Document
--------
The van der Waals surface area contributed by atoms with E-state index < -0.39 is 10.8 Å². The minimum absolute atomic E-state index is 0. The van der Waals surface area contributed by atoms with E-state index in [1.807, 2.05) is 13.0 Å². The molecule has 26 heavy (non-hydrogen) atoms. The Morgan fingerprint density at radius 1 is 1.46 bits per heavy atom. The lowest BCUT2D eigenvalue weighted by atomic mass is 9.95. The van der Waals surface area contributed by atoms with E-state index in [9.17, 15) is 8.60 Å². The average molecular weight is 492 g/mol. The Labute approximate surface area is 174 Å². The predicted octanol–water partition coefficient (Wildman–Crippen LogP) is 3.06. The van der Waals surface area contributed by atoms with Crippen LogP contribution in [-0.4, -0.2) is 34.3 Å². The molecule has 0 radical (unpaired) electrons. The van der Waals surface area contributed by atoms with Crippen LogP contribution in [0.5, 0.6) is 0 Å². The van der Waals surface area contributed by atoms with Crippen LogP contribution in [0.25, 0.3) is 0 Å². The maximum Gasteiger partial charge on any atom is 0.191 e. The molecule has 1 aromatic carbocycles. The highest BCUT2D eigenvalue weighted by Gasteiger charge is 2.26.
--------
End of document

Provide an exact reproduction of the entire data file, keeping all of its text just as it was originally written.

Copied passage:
The van der Waals surface area contributed by atoms with E-state index < -0.39 is 10.8 Å². The minimum absolute atomic E-state index is 0. The van der Waals surface area contributed by atoms with E-state index in [1.807, 2.05) is 13.0 Å². The molecule has 26 heavy (non-hydrogen) atoms. The Morgan fingerprint density at radius 1 is 1.46 bits per heavy atom. The lowest BCUT2D eigenvalue weighted by atomic mass is 9.95. The van der Waals surface area contributed by atoms with E-state index in [9.17, 15) is 8.60 Å². The average molecular weight is 492 g/mol. The Labute approximate surface area is 174 Å². The predicted octanol–water partition coefficient (Wildman–Crippen LogP) is 3.06. The van der Waals surface area contributed by atoms with Crippen LogP contribution in [-0.4, -0.2) is 34.3 Å². The molecule has 0 radical (unpaired) electrons. The van der Waals surface area contributed by atoms with Crippen LogP contribution in [0.5, 0.6) is 0 Å². The van der Waals surface area contributed by atoms with Crippen LogP contribution in [0.25, 0.3) is 0 Å². The maximum Gasteiger partial charge on any atom is 0.191 e. The molecule has 1 aromatic carbocycles. The highest BCUT2D eigenvalue weighted by Gasteiger charge is 2.26.